We have a few observations about Hewlett-Packard's internal reorg to combine its printer and PC businesses, something the company has needed for a long while.
For starters, it looks like Hewlett-Packard's new CEO, Meg Whitman, is making some moves that will help the venerable but embattled company in the long term. There will be varying opinions on the direction she takes, but we think these are moves for the betterboth for the short and long term.
Why? Because like data centers themselves, companies are now converging internally to become more efficient. New-generation Web services companies, for example, are born with this knowledge.
These new IT-driven enterprises already know they have access to software and cloud service tools that enable fewer people to do more work, more efficiently.
Smart old-line companies now realize this, are moving off the well-worn paths of the past, and are making moves toward consolidation like the ones HP announced March 21 that bring them into the 21st century office culture.
Because both the PC and printer businesses were profitable but had diminishing returns last quarter, it's not yet clear to many investors how combining the two businesses will help deal with broader market changes -- such as dealing with the rise of tablet PCs -- other than straight cost-cutting.
Whitman, who came to HP after a successful CEO stint at one of those new-gen Web services providers, eBay, has to prove to HP's investors that she is making the right moves. She will get that chance this afternoon at her first HP investor meeting.
Corporate Cultures Rapidly Evolving
Back to company culture for a minute, because this all ties in with the consolidation plan. The days of the single-service office admin are long gone, or they at least should be. Multitasking is the norm; cross-office interaction is enabled by new internal social networks and wonderful new collaboration software packages. Document storage and HR services in the cloud are now commonplace. HP has operated in silos for years; those will be going away.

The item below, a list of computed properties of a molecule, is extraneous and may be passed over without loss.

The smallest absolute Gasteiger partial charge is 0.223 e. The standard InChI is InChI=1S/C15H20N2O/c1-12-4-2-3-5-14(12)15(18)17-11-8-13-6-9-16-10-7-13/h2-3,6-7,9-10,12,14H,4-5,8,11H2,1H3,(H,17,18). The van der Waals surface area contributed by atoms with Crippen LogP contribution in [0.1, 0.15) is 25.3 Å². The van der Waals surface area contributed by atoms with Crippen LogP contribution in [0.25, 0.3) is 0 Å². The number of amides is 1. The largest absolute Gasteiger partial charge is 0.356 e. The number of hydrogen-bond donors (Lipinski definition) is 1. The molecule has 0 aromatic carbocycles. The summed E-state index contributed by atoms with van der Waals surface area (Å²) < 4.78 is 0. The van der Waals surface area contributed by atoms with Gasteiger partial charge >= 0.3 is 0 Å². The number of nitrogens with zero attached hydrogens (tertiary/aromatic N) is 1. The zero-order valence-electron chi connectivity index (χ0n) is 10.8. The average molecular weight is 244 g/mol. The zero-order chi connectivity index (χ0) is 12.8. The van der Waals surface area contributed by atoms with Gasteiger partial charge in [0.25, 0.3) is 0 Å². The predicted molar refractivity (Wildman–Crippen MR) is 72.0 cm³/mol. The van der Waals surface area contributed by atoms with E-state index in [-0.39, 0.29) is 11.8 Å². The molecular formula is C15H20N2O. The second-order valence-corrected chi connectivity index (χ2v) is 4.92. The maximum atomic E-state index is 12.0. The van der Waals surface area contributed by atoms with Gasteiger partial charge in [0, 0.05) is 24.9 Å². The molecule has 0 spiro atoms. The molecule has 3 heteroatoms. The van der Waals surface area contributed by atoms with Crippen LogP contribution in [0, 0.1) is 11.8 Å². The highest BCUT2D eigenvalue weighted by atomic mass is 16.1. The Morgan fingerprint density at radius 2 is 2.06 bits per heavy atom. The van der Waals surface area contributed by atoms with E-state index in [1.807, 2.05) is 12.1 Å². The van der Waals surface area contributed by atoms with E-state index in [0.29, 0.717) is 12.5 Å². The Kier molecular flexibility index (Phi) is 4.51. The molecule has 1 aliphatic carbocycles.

And here's another sign of the times: We'll soon see if HP joins the growing list of companies that are doing away completely with private offices for managers.
More and more companies are finding out that cubes for everyonewell, maybe slightly larger cubes for higher-up managerswork out much better in a lot of ways for the enterprise culture. Physical barriers disappearing also have the effect of breaking down invisible barriers between various levels of employees at a company, which leads to better sharing of information and conversation.
It's much better for overall morale, too. If two or more people really need to have a private conversation, they can move into a meeting room specifically for that purpose. We'll see if the HP culture freshens up to that level.
The bottom line on the culture change is this: When ideas and hard information flow quicker and more easily from one person to another, that's when innovation tends to happen. This is how the open source software world has operated for decades, and that community is largely responsible for much of the new-gen IT innovation of the last 20 years.
Printers, PCs All in One Bucket Now
Does it make sense to combine such large divisions as printers and personal computers into one big bucket? After all, HP's Personal Systems Group (PSG) brings in more than $40 billion per year (with $4 billion of that actual profit), and printers brought in $25.8 billion in the last fiscal year. By the way, these two divisions represent about half of the corporation's $115 billion yearly revenue.
Those are huge businesses. Due to economies of scale, any kind of streamlining at all will save the company millions of dollars right on the bottom line. This is what HP's investors need to see, and the sooner the better.
The HP moves announced March 21 come at a time when sales of printers and ink, once HP's lifeblood, are falling as people increasingly share documents and photos online. HP, the world's No. 1 maker of personal computers, is also facing declining PC sales as people turn their attention to tablet computers and smartphones.
HP has already trimmed away its Palm Computing hardware division. That was a major decision handled by the prior CEO administration in 2011.
A big winner we see out of all these changes: Former storage head honcho David Donatelli, who now runs both HP global sales and the enterprise businesses. If someone were to ask who's in line to be the next CEO, well, he'd be an obvious candidate.
So CEO Meg Whitman and the HP board of directors had to take some serious actions, and they will have some 'splaining' to do at the HP shareholders' meeting later today.
Now we'll see how it all fits into the HP Way.
Chris Preimesberger is eWEEK's Editor for Features and Analysis. Twitter: editingwhiz